Law and Politics in Modern China: Under the Law, the Law, and Above the Law

by Sharron Gu


This is an original interdisciplinary study of Chinese law, its language, and political institution. Evolving within a complex literary framework over thousands of years, Chinese language has lost its conceptual distinctiveness to its multilevel and overlapping meanings and connotations. Chinese law has become inflated with contrary rulings and exceptions. This mass of rules requires an extra-lingual (legal) authority to redefine boundaries and specify applications.

Interdependent upon the voice of a higher authority, China has inherited a legal tradition that is inseparable from and interwoven with state politics. As a tool of emperors and modern politicians alike, Chinese law has never functioned as a detached mechanism through which social negotiation, mediation, and distribution are carried and regulated. The personal preferences of politicians have always dominated legislation, which has in turn fostered a highly unregulated and authoritarian power.

This system, lacking a legal protocol to amend itself, relies upon a constant element of military intervention to initiate and secure Chinese social and political change. Both Chiang Kai-shek’s and Mao Zedong’s regimes took power with armed forces and maintained order with ruthless social repression and terrorism.

This political monopoly of the law made modern China into a society that operates not within levels of the law but rather around the law. Two extra levels of society in China float around the law: the above law and the under (out) law. The former refers to people who have sufficient influence to redefine the meaning of law and distribute individual shares of rights as they please without referring to any constitutional, legal, or moral principles. Chinese legal administration has a historic tendency to override legislation. In China, politics is law, and politicians are the legislator, jury, and judge.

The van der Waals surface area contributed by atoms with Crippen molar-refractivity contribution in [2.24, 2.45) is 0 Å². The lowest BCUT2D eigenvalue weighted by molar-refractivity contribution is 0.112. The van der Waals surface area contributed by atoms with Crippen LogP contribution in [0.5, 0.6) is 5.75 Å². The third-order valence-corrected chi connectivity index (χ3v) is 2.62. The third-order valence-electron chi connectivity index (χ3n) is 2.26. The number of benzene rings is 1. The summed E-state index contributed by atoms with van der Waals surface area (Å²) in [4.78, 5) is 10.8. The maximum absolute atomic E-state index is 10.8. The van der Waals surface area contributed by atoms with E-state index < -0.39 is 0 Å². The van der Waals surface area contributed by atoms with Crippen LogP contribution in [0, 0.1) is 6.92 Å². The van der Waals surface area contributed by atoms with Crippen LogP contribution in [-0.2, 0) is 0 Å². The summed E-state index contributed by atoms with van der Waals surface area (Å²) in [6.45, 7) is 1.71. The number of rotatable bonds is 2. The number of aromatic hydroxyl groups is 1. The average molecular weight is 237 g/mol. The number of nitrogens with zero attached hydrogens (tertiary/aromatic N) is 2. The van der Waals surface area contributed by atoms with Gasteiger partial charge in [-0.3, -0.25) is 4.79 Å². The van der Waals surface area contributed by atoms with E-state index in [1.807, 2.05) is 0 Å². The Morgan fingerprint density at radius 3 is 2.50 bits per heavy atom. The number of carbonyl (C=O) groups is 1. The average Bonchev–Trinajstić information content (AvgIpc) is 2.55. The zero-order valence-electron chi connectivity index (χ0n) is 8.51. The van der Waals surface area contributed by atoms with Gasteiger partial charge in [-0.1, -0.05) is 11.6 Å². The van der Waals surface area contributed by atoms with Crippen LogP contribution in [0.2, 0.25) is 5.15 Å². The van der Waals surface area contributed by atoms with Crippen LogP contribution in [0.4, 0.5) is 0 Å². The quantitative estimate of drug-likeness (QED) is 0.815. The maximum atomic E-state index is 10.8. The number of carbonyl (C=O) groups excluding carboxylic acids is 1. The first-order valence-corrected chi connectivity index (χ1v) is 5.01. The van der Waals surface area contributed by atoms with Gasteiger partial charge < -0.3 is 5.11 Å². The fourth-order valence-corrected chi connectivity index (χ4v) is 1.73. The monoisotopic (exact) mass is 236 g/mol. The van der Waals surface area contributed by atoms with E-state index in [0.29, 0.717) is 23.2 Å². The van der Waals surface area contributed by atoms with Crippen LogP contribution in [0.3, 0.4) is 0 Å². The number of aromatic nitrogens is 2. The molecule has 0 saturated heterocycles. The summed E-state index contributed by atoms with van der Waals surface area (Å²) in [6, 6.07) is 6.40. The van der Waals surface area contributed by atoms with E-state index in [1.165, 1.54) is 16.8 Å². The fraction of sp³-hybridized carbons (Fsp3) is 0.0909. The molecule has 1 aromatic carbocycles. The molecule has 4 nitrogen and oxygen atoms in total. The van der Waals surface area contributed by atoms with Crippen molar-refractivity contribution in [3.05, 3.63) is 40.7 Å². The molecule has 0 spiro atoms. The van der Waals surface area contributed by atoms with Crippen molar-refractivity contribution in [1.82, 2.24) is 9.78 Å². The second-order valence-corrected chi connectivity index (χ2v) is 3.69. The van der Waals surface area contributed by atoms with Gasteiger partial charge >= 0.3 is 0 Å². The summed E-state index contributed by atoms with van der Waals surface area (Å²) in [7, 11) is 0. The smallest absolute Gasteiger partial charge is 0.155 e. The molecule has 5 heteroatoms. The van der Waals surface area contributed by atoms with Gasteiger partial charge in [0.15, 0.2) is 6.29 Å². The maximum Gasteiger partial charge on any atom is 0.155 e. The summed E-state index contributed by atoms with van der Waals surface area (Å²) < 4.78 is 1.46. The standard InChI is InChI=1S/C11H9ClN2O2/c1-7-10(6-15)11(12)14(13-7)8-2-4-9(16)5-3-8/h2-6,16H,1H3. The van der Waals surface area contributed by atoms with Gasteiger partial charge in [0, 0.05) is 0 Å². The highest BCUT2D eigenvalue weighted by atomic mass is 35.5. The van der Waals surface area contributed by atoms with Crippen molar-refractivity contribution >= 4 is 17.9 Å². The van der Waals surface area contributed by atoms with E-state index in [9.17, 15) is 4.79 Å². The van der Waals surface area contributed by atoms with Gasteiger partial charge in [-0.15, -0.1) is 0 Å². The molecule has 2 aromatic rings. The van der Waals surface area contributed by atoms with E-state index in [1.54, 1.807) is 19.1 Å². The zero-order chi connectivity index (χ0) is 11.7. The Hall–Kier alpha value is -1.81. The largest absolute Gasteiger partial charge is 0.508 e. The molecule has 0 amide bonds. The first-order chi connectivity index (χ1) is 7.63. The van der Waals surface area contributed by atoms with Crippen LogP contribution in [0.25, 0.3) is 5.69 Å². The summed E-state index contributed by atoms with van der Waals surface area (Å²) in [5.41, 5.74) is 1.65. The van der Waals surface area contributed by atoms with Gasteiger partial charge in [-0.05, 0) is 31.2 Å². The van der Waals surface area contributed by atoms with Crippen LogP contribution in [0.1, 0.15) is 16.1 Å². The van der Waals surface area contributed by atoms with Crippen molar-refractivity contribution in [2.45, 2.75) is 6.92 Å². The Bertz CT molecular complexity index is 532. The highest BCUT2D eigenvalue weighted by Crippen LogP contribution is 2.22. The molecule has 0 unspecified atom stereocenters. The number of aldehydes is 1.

Chinese under laws refer to people who are neglected or left out of the protection provided by law. In most cases, they are repressed and stripped of all civil rights because someone who is more powerful wants to acquire a larger share. Without an opportunity to make their voice heard, the only way that they can participate in social change is through armed resistance and revolution.

For thousands of years, almost every new dynasty in China has emerged through some sort of revolution. As the revolutionary outlaws crowned themselves as the new above laws, the cycle was completed and once again prepared itself to repeat. Mao Zedong came from this kind of revolution. He was the only Chinese leader who had the vision to recognise that his once revolutionary syndicate had become a privileged class (above law). Although he risked everything when he launched another revolution to amend the system, he failed to pull China away from its imbedded corruptive practice. Although he completely rewrote the law and reorganised the army to stand by it, he instantly lost control of the connotations, intended meanings, and implications of his own words within a language that has been used and abused for thousands of years.

This book follows and continues Gu’s book, The Boundaries of Meaning and the Formation of Law, by illustrating how language shapes the formation, application, and administration of law in various cultural environments.

Law and Politics in Modern China is an important book for those interested in Chinese history, culture, law, and politics. It also provides refreshing insights about the way that law continues to function after its language matures and creates contradictions and loopholes within its system of rules––one of the most important issues facing Western legal administration in the immediate future.


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